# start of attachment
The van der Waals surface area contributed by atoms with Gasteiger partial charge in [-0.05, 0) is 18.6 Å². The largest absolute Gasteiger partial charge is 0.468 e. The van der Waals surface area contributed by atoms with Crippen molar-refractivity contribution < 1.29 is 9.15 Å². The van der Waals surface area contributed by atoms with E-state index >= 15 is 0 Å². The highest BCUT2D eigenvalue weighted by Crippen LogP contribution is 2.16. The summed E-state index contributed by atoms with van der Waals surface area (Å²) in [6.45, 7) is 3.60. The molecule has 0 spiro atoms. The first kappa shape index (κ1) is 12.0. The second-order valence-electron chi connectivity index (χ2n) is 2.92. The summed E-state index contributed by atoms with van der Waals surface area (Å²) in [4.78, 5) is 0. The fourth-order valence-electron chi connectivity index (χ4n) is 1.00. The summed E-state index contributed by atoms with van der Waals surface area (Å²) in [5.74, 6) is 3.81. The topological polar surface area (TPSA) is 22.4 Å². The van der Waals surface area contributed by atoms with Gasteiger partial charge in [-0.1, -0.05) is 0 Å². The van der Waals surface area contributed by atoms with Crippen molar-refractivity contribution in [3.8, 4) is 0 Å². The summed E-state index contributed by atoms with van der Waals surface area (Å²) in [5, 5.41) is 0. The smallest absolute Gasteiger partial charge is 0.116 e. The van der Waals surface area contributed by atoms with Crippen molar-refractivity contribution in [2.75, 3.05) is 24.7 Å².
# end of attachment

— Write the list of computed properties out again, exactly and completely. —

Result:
The van der Waals surface area contributed by atoms with Gasteiger partial charge in [-0.05, 0) is 18.6 Å². The largest absolute Gasteiger partial charge is 0.468 e. The van der Waals surface area contributed by atoms with Crippen molar-refractivity contribution < 1.29 is 9.15 Å². The van der Waals surface area contributed by atoms with E-state index >= 15 is 0 Å². The highest BCUT2D eigenvalue weighted by Crippen LogP contribution is 2.16. The summed E-state index contributed by atoms with van der Waals surface area (Å²) in [6.45, 7) is 3.60. The molecule has 0 spiro atoms. The first kappa shape index (κ1) is 12.0. The second-order valence-electron chi connectivity index (χ2n) is 2.92. The summed E-state index contributed by atoms with van der Waals surface area (Å²) in [4.78, 5) is 0. The fourth-order valence-electron chi connectivity index (χ4n) is 1.00. The summed E-state index contributed by atoms with van der Waals surface area (Å²) in [5.74, 6) is 3.81. The topological polar surface area (TPSA) is 22.4 Å². The van der Waals surface area contributed by atoms with Gasteiger partial charge in [-0.1, -0.05) is 0 Å². The van der Waals surface area contributed by atoms with Crippen molar-refractivity contribution in [3.8, 4) is 0 Å². The summed E-state index contributed by atoms with van der Waals surface area (Å²) in [5, 5.41) is 0. The smallest absolute Gasteiger partial charge is 0.116 e. The van der Waals surface area contributed by atoms with Crippen molar-refractivity contribution in [2.75, 3.05) is 24.7 Å².